Alpe di Siusi and Val Gardena: a skier's paradise
21 July 2022
1. Val Gardena: South Tyrol's largest ski resort
As many as 175 kilometres of slopes. Val Gardena is the largest ski resort in South Tyrol. It is part of the Dolomiti Superski circuit and is the ideal site for all skiers.
If you love adrenaline-pumping courses, try the Saslong, the annual venue of Downhill World Cup: its initial short false plane cuts horizontally across the mountain ridge, then turns into a steep slope.
Also try the snow on the Longia, the longest slope in the Dolomites, at 10.5 kilometres. The wide curves, surrounded by an area full of icefalls, rocks and spruce forests, fully meet all expectations.
Once in this area, the Sellaronda circuit is a must: a rather long tour of approximately 26 kilometres, touching four Dolomite passes (Sella, Gardena, Pordoi and Campolongo) and requires good physical preparation. The pros? You will ski all day without ever repeating a slope, all surrounded by a landscape that is breathtaking to say the least.
For the more daring, there is the Alpe di Siusi Snowpark, the largest in Trentino official training site of the Italian national team of freestyle.
You can jump around 70 obstacles made of wood, rails, kickers and boxes, snowboarding and freeskiing. All in the presence of the Sciliar, symbolic mountain of Alto Adige.
2. Full relaxation with snowshoeing, sleigh or carriage rides and wellness centres
Alpe di Siusi is not only fun, but also the perfect stay for those who want to relax and unplug.
Not all ski slopes, in fact, are heart-stopping. There are various circuits suitable for families and beginners.
The gentle slopes of the plateau lend themselves particularly well to snowshoeing in a truly enchanting area. Follow the paths in the Tires al Catinaccio area, take a tour in the traditional Val Ciamin or push yourself to the foot of the Catinaccio, immersed in the silence of nature. You will hear nothing but the sound of snow under your snowshoes.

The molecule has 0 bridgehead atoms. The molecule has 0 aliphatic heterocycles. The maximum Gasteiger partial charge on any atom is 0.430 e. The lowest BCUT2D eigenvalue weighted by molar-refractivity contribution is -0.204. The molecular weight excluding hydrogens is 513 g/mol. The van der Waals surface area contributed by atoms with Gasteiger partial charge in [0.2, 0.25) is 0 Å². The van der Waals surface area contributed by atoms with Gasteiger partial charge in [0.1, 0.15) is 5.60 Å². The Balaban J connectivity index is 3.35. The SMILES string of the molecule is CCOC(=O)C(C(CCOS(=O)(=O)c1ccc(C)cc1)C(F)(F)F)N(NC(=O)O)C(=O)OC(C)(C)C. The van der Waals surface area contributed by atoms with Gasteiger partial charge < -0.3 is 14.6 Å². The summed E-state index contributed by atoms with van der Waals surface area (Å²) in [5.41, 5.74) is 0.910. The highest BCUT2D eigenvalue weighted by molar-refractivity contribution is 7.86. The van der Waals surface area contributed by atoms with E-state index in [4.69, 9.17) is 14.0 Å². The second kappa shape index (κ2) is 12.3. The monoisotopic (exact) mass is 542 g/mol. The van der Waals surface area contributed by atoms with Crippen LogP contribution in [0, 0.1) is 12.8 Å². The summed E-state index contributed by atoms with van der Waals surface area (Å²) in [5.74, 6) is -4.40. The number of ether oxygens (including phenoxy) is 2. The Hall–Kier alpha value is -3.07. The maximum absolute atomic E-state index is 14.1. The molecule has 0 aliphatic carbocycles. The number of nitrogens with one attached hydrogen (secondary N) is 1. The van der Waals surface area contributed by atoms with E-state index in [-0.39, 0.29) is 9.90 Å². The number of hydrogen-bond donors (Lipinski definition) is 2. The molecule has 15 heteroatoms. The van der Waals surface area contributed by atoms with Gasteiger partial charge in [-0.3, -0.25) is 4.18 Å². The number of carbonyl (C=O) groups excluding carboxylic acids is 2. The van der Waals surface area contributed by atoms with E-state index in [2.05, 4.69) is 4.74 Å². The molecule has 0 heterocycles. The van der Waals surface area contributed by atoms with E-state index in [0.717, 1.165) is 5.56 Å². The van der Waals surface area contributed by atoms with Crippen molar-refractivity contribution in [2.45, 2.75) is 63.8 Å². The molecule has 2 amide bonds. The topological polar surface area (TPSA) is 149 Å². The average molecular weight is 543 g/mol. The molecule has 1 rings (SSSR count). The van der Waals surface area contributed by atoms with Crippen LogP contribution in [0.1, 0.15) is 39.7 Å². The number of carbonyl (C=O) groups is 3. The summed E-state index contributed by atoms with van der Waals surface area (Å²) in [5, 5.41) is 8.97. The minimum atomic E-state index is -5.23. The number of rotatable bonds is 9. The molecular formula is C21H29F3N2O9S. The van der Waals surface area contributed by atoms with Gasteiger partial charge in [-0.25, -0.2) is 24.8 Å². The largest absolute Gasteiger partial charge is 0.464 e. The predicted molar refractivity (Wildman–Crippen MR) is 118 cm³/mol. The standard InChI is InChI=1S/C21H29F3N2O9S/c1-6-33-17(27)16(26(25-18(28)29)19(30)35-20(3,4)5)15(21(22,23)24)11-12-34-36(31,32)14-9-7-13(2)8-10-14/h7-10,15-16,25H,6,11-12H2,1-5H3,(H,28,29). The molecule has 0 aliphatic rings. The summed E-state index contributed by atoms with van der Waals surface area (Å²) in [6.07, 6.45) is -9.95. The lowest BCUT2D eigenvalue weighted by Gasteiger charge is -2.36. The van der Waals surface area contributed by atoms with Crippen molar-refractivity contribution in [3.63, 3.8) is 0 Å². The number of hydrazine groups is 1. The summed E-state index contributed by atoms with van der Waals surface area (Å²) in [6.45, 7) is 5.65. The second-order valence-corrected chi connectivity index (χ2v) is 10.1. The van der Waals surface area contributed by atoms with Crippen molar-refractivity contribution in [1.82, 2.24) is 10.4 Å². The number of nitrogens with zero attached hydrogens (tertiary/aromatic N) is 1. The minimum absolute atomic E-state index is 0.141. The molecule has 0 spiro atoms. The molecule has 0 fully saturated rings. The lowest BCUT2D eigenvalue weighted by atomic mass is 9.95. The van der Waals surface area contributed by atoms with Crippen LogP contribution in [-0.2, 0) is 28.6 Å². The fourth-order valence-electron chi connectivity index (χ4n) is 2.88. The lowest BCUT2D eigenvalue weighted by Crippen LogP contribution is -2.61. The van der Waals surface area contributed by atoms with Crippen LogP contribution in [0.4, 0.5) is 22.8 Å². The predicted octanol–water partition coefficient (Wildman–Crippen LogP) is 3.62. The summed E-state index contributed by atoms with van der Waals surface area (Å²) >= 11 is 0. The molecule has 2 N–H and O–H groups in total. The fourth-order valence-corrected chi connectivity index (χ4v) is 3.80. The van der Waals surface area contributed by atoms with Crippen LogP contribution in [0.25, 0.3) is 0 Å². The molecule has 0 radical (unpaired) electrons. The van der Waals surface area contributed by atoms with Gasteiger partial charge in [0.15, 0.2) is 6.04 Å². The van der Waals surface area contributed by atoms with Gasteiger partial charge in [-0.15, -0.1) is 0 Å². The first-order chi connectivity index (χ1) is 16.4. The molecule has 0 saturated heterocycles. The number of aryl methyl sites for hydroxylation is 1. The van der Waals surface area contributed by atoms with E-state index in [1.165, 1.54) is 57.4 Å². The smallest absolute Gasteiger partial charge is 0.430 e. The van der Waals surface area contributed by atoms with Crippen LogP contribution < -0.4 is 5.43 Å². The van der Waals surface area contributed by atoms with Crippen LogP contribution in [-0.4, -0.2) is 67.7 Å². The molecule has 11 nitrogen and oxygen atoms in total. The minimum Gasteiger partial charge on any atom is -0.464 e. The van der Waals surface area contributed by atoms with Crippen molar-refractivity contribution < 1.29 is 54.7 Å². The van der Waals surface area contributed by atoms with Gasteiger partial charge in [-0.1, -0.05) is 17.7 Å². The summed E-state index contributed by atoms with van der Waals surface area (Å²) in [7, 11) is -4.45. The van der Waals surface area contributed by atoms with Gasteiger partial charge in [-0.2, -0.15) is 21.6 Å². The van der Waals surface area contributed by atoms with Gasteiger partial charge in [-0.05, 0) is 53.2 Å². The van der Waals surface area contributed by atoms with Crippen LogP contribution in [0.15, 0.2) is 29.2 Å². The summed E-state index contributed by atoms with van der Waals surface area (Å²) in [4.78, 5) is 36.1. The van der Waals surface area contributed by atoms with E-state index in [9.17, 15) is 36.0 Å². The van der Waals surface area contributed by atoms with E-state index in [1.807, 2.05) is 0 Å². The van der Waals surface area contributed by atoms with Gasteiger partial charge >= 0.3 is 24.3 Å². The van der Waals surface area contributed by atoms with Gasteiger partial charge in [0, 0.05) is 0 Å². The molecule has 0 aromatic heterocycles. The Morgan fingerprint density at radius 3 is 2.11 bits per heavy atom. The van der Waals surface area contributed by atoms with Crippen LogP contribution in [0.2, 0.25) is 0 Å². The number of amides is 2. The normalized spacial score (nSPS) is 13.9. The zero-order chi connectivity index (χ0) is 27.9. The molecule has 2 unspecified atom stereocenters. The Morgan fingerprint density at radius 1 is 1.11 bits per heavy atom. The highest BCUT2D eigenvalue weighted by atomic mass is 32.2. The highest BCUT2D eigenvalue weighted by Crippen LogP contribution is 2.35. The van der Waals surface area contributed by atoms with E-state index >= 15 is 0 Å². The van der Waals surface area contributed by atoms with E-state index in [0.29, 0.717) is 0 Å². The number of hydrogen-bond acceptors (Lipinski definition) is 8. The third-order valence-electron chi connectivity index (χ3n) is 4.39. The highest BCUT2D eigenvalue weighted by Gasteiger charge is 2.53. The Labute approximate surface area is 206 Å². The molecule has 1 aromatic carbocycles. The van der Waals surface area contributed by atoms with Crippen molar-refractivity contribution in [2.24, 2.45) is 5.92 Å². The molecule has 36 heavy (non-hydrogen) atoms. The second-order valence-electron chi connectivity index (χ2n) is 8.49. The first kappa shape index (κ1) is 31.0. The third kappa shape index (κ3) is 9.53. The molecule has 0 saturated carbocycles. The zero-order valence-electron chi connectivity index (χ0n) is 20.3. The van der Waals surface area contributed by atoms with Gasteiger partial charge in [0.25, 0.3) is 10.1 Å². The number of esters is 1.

If, then, you are looking for romance, you can travel in a horse-drawn carriage. Wrapped in a warm, fluffy blanket in winter, protected by a cap that shields you from the sun in summer, you will cross endless meadows, pastures and flowering meadows in fine weather, snowy scenery of enchanting charm when the cold sets in, gliding along on a sledge.
Also well organised are the numerous spa and beauty centre facilities, ready to pamper you with heated indoor and outdoor pools, fitness rooms, sauna, Turkish bath, whirlpool and more.
3. Good food: huts and traditional Ladin cuisine
Also worth a stop are the “Schwoage”, rustic mountain huts. In these enchanting high-altitude huts, you can savour the delicacies of local dishes.
A simple cuisine, made with few ingredients, just as in the Ladin tradition, but genuine and full of flavour.
Among the various specialities, we recommend barley soup, turtres stuffed with sauerkraut or spinach, and furtaies, spiral-shaped fried sweets.